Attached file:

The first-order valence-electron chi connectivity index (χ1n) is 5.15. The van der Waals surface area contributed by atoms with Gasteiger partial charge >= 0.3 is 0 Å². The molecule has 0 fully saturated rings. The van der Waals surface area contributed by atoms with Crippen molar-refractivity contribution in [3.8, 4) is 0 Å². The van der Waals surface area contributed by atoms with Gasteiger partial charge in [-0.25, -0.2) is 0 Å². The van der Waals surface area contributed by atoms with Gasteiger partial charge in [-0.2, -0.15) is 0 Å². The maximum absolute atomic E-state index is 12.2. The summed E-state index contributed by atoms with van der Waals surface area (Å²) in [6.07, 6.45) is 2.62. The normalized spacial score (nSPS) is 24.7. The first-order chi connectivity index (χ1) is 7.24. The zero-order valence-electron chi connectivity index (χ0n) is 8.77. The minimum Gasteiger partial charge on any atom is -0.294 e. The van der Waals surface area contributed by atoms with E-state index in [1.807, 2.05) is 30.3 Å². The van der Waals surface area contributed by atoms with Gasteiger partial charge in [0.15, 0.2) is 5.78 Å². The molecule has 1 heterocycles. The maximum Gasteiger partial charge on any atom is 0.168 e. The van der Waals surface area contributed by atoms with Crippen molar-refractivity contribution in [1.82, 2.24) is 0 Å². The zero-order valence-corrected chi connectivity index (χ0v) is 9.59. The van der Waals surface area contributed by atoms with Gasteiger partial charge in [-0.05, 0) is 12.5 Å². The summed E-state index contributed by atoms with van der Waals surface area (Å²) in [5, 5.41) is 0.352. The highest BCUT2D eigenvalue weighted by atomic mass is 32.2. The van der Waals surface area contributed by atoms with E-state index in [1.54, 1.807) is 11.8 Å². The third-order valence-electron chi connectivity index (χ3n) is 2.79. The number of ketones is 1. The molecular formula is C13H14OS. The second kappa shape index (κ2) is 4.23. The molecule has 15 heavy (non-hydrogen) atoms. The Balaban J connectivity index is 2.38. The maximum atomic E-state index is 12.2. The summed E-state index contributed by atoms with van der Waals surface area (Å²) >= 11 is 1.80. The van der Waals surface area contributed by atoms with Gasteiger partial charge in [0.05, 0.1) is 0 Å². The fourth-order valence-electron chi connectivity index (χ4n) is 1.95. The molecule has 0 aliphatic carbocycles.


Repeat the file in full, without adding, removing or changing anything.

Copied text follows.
The first-order valence-electron chi connectivity index (χ1n) is 5.15. The van der Waals surface area contributed by atoms with Gasteiger partial charge >= 0.3 is 0 Å². The molecule has 0 fully saturated rings. The van der Waals surface area contributed by atoms with Crippen molar-refractivity contribution in [3.8, 4) is 0 Å². The van der Waals surface area contributed by atoms with Gasteiger partial charge in [-0.25, -0.2) is 0 Å². The van der Waals surface area contributed by atoms with Gasteiger partial charge in [-0.2, -0.15) is 0 Å². The maximum absolute atomic E-state index is 12.2. The summed E-state index contributed by atoms with van der Waals surface area (Å²) in [6.07, 6.45) is 2.62. The normalized spacial score (nSPS) is 24.7. The first-order chi connectivity index (χ1) is 7.24. The zero-order valence-electron chi connectivity index (χ0n) is 8.77. The minimum Gasteiger partial charge on any atom is -0.294 e. The van der Waals surface area contributed by atoms with E-state index in [1.807, 2.05) is 30.3 Å². The van der Waals surface area contributed by atoms with Gasteiger partial charge in [0.15, 0.2) is 5.78 Å². The molecule has 1 heterocycles. The maximum Gasteiger partial charge on any atom is 0.168 e. The van der Waals surface area contributed by atoms with Crippen molar-refractivity contribution in [1.82, 2.24) is 0 Å². The zero-order valence-corrected chi connectivity index (χ0v) is 9.59. The van der Waals surface area contributed by atoms with Gasteiger partial charge in [-0.05, 0) is 12.5 Å². The summed E-state index contributed by atoms with van der Waals surface area (Å²) in [5, 5.41) is 0.352. The highest BCUT2D eigenvalue weighted by atomic mass is 32.2. The van der Waals surface area contributed by atoms with E-state index in [1.54, 1.807) is 11.8 Å². The third-order valence-electron chi connectivity index (χ3n) is 2.79. The number of ketones is 1. The molecular formula is C13H14OS. The second kappa shape index (κ2) is 4.23. The molecule has 15 heavy (non-hydrogen) atoms. The Balaban J connectivity index is 2.38. The maximum atomic E-state index is 12.2. The summed E-state index contributed by atoms with van der Waals surface area (Å²) >= 11 is 1.80. The van der Waals surface area contributed by atoms with Gasteiger partial charge in [0.05, 0.1) is 0 Å². The fourth-order valence-electron chi connectivity index (χ4n) is 1.95. The molecule has 0 aliphatic carbocycles.